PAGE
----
Cryogenics is a field that developed rapidly over the last few years. The word Cryogenics represents both the theoretical discipline of low-temperature research and real technical devices that ensure cooling to temperatures near absolute zero and liquefaction of inert gases that found wide use across many industries. For example, liquefied Helium is used in cooling, magnetic resonance, astronautics, engineering to adjust steel structure or scientific research. PBS has built cryogenic devices with high precision and quality for more than 35 years.
In physics, cryogenics stands for reaching very low temperatures and studying such temperatures' effect on various materials and elements. It has been well known since the first successful helium liquefaction in 1908. The superfluidity and superconductivity of helium isotopes get a lot of attention nowadays. Cryogenic technology is necessary for efficient cooling of experimental workplaces and laboratories, i. e., the Large Hadron Collider in CERN, where PBS supplied turboexpanders for liquefaction of inert gases, compressors, and pumps. Unlike common cooling, cryogenics means extremely low temperatures. The scientific community set the temperature threshold between the designations cryogenics and cooling. This line starts at 93,15 K (-180 °C), the boiling point of so-called permanent gases such as nitrogen, hydrogen, oxygen, neon, and ends at absolute zero 0 K (-273,15 °C).
Currently, gas liquefiers' cryogenic technology is at the center of attention because of the rising interest in liquefied hydrogen (H2 liquefaction is -253 °C). Hydrogen is often called the fuel of the future because it holds the potential to replace fossil energy sources. PBS Velka Bites perceives the growing potential of hydrogen as a huge opportunity and develops larger cryogenic turboexpanders CTE 300 with a generator and cooling power up to 100 kW, primarily designed for hydrogen applications.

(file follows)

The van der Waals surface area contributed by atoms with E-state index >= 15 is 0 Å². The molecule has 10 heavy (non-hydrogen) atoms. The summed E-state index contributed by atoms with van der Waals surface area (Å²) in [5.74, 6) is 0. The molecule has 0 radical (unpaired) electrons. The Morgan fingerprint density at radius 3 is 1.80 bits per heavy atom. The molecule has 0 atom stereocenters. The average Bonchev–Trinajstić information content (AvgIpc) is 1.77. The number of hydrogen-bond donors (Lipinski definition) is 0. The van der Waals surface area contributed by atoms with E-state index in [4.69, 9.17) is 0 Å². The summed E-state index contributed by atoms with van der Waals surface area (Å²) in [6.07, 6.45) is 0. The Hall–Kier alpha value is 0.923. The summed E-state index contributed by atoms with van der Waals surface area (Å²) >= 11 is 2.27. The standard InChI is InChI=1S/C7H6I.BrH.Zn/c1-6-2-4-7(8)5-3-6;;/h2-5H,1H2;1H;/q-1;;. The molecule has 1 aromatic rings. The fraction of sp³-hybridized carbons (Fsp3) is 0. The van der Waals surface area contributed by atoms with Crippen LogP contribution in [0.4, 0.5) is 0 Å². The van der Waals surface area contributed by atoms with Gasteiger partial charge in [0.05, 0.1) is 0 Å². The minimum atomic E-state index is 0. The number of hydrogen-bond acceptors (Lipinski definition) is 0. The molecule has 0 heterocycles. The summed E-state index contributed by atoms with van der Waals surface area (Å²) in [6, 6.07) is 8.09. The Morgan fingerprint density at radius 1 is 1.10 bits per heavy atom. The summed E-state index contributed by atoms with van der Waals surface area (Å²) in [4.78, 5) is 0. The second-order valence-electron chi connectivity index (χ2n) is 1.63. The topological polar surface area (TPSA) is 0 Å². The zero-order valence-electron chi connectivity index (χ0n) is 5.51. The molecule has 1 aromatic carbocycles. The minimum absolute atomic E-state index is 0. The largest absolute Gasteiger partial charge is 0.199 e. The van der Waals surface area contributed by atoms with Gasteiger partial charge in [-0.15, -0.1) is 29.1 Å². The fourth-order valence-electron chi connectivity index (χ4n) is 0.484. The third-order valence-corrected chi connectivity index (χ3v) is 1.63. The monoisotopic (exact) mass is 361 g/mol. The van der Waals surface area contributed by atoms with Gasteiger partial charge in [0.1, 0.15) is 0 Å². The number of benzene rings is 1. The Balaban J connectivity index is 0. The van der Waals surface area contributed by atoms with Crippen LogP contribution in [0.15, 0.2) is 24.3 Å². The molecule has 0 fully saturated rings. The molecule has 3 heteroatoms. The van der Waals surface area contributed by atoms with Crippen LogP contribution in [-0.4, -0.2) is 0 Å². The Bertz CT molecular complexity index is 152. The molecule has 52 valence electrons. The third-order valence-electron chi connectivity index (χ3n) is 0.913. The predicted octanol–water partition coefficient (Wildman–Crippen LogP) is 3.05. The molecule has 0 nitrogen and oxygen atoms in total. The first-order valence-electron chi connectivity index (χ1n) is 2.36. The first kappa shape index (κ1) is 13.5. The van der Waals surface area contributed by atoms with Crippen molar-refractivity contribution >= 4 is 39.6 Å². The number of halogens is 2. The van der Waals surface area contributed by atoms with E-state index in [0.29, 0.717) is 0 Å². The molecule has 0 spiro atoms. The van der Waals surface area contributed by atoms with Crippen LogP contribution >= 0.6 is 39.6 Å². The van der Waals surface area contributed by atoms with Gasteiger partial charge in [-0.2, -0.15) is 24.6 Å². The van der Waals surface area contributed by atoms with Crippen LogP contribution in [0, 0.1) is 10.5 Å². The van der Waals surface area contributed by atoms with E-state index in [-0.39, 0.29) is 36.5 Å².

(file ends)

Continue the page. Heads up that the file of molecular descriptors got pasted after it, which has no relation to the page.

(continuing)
Liquefied hydrogen serves as fuel for starships, but besides that, it has a wide range of use in many industries, from transport to power generation. For example, in the United Kingdom, some buses run on hydrogen. Maritime freight transport should achieve a 95 % reduction of emissions according to plan thanks to hydrogen use. Australia is building a giant hydrogen power plant, and private companies have plans to construct a hydrogen fuel orbit station for interplanetary flights.
Hydrogen is a chance to decarbonize the economy and a greener future, and innovative companies, including PBS, want to be part of it.
Look at our production of cryogenic devices, which are part of these groundbreaking discoveries.